Health insurance co-op takes for in Utah

Utah flag health insurance

Utah flag health insuranceUtah’s first health insurance co-op opens its doors

Utah’s health insurance market is expected to become more competitive as the state’s first health insurance co-op takes form. Arches Health Plan has won approval from Utah regulators and lawmakers and has opened its doors in the state. The non-profit health insurance group is designed as a consumer-driven business, offering consumers the coverage they need at affordable prices. The health insurance co-op will begin open enrollment in October 1 of this year, with policies becoming active on January 1, 2014.

Health insurance group aims to compete with larger companies

Arches Health Plan’s primary task is to provide consumers with affordable health insurance coverage. To do this, the co-op will have to compete with well established and powerful insurance companies like SelectHealth and Regence BlueCross BlueShield. The co-op is backed by an $85 million federal loan, however, which may give the company the edge it needs to compete in Utah’s market. According to CEO Linn Baker, Arches Health Plan has enough reserve capital to pay 500% of its projected claims, well beyond the 200% reserve that is required by state regulations.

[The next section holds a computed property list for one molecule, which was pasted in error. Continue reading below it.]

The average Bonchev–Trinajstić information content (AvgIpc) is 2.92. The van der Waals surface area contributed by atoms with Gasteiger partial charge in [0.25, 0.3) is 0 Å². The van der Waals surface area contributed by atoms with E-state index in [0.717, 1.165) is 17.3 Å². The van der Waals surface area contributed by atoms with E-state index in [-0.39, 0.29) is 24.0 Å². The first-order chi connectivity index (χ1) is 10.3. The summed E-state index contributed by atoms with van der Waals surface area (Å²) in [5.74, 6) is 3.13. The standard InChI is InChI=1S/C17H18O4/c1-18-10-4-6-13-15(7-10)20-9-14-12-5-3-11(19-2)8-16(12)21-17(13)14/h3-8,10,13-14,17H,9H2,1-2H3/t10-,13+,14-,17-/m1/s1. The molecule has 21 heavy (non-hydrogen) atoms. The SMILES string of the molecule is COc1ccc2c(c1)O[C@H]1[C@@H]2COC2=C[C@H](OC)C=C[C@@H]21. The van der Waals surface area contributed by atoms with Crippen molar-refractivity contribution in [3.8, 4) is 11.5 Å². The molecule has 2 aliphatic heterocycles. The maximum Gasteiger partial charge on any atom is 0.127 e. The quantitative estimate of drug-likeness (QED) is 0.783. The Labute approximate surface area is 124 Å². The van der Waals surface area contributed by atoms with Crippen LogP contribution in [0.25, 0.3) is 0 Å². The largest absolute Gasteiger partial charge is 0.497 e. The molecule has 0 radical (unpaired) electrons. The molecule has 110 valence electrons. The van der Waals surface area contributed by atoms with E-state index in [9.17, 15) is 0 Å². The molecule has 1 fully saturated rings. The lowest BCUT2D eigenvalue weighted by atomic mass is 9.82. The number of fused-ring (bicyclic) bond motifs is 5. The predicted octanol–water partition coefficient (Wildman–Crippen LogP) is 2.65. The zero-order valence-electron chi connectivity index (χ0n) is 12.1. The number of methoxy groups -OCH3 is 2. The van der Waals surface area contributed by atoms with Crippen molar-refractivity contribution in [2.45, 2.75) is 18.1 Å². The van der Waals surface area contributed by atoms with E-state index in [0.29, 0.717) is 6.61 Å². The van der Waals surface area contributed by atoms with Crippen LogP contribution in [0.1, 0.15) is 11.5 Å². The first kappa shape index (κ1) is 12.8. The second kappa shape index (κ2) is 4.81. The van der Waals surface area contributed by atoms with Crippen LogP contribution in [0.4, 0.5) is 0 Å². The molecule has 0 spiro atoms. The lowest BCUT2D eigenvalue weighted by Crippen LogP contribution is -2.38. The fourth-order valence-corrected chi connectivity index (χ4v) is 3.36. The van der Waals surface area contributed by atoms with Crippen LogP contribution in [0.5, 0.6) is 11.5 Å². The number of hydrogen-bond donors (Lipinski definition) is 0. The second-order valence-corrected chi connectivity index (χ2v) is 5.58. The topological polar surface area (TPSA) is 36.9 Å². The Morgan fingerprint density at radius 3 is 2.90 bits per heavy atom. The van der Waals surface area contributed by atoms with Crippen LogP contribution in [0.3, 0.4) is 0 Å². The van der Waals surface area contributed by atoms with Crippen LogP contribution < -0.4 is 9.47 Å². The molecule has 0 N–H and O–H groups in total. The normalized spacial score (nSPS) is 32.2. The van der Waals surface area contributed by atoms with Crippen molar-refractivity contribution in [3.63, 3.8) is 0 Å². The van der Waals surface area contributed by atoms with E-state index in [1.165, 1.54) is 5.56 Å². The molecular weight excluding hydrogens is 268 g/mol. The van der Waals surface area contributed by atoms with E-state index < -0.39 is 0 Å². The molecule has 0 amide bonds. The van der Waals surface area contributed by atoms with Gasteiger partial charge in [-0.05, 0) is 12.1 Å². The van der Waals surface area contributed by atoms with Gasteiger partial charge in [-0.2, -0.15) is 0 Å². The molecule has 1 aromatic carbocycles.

Some 400,000 people may find coverage through co-op

The health insurance co-op is targeting consumers that have traditionally received little attention from large insurance companies. The organization notes that Utah is home to some 400,000 uninsured individuals, many of whom do not have coverage simply because it is too expensive. Through Arches Health Plan, these consumers may be able to find the coverage they need. The co-op does not only focus on consumers, however, as it also introduces a new way for doctors to be paid and how medical care is delivered to those in need.

Co-op changes the way doctors are paid

Typically, insurance companies pay health care professionals for services rendered. Arches Health Plan will assign policyholders to medical homes, paying health care providers a lump sum that is meant to provide incentive to keep people healthy. Specialty care will be carried out at Utah’s hospitals. The idea is to encourage health care providers to keep patients healthy for as long as possible, highlighting preventative care, and avoiding treating only patients that can be considered seriously ill.

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